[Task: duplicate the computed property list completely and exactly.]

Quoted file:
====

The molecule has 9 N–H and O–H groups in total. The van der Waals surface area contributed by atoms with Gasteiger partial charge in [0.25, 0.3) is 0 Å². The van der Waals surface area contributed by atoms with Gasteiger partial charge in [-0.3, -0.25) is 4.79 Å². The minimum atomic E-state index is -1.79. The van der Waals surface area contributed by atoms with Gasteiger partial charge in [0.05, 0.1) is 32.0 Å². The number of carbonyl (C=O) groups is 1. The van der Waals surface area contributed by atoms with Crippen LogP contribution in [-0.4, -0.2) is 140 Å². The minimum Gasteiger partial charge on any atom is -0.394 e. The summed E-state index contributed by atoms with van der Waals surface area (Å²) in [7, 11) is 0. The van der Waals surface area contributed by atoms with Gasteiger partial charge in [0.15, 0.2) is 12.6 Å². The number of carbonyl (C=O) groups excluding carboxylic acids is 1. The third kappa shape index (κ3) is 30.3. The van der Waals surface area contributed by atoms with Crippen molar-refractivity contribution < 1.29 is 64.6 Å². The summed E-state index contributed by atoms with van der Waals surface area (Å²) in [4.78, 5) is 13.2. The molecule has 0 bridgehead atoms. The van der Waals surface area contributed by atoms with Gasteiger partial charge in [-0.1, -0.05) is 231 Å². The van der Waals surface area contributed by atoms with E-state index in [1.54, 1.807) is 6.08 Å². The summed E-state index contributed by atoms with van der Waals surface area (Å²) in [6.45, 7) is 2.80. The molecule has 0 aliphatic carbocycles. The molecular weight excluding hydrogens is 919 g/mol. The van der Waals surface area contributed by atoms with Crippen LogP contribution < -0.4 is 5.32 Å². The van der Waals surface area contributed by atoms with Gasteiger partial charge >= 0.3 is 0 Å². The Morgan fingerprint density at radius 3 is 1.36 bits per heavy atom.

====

The molecule has 9 N–H and O–H groups in total. The van der Waals surface area contributed by atoms with Gasteiger partial charge in [0.25, 0.3) is 0 Å². The van der Waals surface area contributed by atoms with Gasteiger partial charge in [-0.3, -0.25) is 4.79 Å². The minimum atomic E-state index is -1.79. The van der Waals surface area contributed by atoms with Gasteiger partial charge in [0.05, 0.1) is 32.0 Å². The number of carbonyl (C=O) groups is 1. The van der Waals surface area contributed by atoms with Crippen LogP contribution in [-0.4, -0.2) is 140 Å². The minimum Gasteiger partial charge on any atom is -0.394 e. The summed E-state index contributed by atoms with van der Waals surface area (Å²) in [7, 11) is 0. The van der Waals surface area contributed by atoms with Gasteiger partial charge in [0.15, 0.2) is 12.6 Å². The number of carbonyl (C=O) groups excluding carboxylic acids is 1. The third kappa shape index (κ3) is 30.3. The van der Waals surface area contributed by atoms with Crippen molar-refractivity contribution < 1.29 is 64.6 Å². The summed E-state index contributed by atoms with van der Waals surface area (Å²) in [4.78, 5) is 13.2. The molecule has 0 bridgehead atoms. The van der Waals surface area contributed by atoms with Gasteiger partial charge in [-0.1, -0.05) is 231 Å². The van der Waals surface area contributed by atoms with E-state index in [1.54, 1.807) is 6.08 Å². The summed E-state index contributed by atoms with van der Waals surface area (Å²) in [6.45, 7) is 2.80. The molecule has 0 aliphatic carbocycles. The molecular weight excluding hydrogens is 919 g/mol. The van der Waals surface area contributed by atoms with Crippen LogP contribution < -0.4 is 5.32 Å². The van der Waals surface area contributed by atoms with Gasteiger partial charge >= 0.3 is 0 Å². The Morgan fingerprint density at radius 3 is 1.36 bits per heavy atom.